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Your humble scribe is off doing things with the family for a while. There may be a little light posting next week, but normal service will not resume until Tuesday January 28th. Until then, stay well and kiss the people you love regularly.


Breaking: Venezuela army and police can no longer be prosecuted for killing protesters

The executive order, signed by the President, was published today. Here's the image:

What that says, in a nutshell, is that the law has been altered and that from now on, any member of the armed forces or a member of the police force who kills or injures somebody "in compliance with their duties and using a weapon or other method of defence" cannot be prosecuted afterwards.

Which is a pretty amazing piece of police state legislation and it's all true. Except for one thing. It has in fact been passed as law today in Peru and not in Venezuela, so you'll hear precisely fuck all about it up North. More on the story in Peru's El Comercio, here

The Osisko ( Goldcorp (GG) deal: Please allow IKN to translate the latest tweet from Andrew McCreath of BNN because...

...IKN Nerve Centre™ agrees with his take (and as a couple of mailpals know, said as much pre-bell today). Here's his tweet:

That says, "Apart from an attempt to find a white knight (i.e. friendly third party who will pay more), the gold company Osisko Mining Corp ( will be bought out by Goldcorp (GG) once a second sweetened bid is offered by Goldcorp. It's too difficult for another senior, Tier 1 mining company to spend one billion dollars in cash at the moment".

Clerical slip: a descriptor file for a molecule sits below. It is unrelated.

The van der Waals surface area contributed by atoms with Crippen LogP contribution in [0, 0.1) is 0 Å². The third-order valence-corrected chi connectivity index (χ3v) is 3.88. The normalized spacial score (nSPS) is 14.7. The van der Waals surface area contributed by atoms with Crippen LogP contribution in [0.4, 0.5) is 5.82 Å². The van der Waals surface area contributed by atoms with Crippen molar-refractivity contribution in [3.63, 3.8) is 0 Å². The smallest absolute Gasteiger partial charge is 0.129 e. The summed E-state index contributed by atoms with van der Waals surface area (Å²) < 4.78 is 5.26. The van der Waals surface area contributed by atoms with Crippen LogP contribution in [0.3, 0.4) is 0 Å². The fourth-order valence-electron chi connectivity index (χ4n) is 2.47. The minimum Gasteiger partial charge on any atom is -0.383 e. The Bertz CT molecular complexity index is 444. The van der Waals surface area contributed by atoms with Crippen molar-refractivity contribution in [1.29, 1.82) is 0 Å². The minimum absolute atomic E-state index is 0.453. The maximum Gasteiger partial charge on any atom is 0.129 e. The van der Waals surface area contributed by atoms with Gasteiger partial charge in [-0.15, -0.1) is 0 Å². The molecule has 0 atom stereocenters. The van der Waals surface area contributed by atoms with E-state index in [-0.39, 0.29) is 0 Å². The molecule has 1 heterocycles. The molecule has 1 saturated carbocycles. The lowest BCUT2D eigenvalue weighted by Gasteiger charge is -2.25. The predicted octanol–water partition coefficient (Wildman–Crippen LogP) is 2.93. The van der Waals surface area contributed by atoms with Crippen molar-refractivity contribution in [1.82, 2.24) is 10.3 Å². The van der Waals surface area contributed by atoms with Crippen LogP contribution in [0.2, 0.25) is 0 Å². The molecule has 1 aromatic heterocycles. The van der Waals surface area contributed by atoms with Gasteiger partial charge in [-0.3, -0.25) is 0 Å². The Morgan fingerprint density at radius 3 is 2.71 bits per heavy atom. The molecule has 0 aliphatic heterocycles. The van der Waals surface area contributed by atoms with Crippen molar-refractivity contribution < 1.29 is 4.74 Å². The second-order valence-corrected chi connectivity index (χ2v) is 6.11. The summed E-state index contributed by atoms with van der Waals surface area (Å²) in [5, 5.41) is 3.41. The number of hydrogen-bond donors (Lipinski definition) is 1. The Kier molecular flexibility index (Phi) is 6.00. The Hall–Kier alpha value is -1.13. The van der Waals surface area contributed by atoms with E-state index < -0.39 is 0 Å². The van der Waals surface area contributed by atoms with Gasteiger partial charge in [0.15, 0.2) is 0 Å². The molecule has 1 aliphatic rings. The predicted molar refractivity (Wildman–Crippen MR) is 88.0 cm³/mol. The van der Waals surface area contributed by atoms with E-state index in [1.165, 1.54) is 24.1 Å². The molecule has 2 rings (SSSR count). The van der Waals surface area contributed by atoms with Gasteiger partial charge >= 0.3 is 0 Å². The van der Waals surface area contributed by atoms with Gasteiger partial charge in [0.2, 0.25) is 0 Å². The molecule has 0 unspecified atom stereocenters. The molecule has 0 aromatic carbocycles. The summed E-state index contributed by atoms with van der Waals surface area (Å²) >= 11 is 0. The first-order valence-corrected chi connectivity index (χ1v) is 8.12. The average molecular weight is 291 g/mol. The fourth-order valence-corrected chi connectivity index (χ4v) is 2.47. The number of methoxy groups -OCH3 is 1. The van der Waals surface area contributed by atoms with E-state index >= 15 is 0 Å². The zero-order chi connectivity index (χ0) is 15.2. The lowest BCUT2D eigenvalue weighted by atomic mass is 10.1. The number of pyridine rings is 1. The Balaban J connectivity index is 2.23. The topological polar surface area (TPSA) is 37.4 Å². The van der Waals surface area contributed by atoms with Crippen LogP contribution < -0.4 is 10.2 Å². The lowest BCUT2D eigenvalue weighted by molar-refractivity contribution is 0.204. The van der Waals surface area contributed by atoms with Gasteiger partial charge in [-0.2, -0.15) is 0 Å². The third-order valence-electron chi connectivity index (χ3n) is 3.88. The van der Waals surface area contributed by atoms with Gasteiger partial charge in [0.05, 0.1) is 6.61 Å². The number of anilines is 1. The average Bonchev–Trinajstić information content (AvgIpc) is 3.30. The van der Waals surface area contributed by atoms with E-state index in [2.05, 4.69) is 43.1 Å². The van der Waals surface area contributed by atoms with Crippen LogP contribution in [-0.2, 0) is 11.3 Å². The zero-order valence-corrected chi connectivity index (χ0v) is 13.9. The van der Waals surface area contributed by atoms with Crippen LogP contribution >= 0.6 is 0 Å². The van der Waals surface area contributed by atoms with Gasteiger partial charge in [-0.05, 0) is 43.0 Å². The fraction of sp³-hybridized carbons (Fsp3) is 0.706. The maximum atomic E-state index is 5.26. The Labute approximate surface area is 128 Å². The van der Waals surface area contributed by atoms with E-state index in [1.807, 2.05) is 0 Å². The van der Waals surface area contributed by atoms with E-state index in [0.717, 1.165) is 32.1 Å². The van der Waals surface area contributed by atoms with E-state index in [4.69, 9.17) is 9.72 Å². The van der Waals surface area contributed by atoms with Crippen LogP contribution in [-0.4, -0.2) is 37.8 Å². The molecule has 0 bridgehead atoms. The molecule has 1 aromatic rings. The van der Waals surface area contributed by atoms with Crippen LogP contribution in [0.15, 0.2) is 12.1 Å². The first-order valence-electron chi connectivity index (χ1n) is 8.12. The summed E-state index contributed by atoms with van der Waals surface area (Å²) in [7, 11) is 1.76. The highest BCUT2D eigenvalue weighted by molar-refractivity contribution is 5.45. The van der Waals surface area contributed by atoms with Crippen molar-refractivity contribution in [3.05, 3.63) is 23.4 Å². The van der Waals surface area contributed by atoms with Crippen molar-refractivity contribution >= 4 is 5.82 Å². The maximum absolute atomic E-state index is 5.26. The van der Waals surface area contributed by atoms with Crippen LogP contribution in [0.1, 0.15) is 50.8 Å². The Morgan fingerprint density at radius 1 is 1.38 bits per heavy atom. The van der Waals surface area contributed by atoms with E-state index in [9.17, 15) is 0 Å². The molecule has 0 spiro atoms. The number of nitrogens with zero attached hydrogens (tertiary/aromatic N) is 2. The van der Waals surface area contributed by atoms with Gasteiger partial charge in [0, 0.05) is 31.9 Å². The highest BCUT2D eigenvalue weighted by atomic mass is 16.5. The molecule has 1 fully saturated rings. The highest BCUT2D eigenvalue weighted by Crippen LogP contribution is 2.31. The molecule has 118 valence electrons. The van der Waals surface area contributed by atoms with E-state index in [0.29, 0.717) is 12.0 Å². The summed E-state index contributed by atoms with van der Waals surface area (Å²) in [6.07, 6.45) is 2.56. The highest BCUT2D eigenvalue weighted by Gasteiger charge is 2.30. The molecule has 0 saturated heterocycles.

What that means in something approaching normal English is that Goldcorp (GG) has pitched its bid nicely for Osisko (, but ostensibly at least it's a non-solicited bid (though the chances that GG didn't talk with OSK and try to get a friendly deal done before today aren't very high at all) so the OSK board will almost certainly say "not offering enough".

So, what happens from there? Basically one of four things:

1) GG doesn't offer any more, nobody else turns up to make a counter, OSK holders don't bite, deal fails. This is rated as an unlikely though possible scenario.

2) GG sweetens the deal at least once, maybe twice, finally getting OSK people on board. Deal goes through. This is the most likely scenario and it's the one the market has baked into the pie today by bidding up to $6.20 or so.

3) GG sweetens the deal once or twice, but OSK doesn't bite and still refuses the offer. Nobody else shows up then after a battle the shareholders either side with the GG offer and the deal is done, or they go with their board and it all falls through. 

4) OSK gets a second offer from somewhere else and a bidding war starts for control of OSK. That counter may be unsolicited or a White Knight found by OSK. This is rated by your humble scribe (and by McCreath, it seems) as a possible, though substantially less likely than scenario 2 above. Here's something I wrote here on the subject earlier and covers the bases well enough:
It's a bold move by GG, though. On balance i think they've pitched the offer well, it makes enough (not total) sense and i agree they're the best fit for this one, too. ABX has enough on its plate disposing of assets without ponying up for a new mine, working or not. NEM is the only real alternative I see. Others are maybes but only as white knights if the affair gets messy.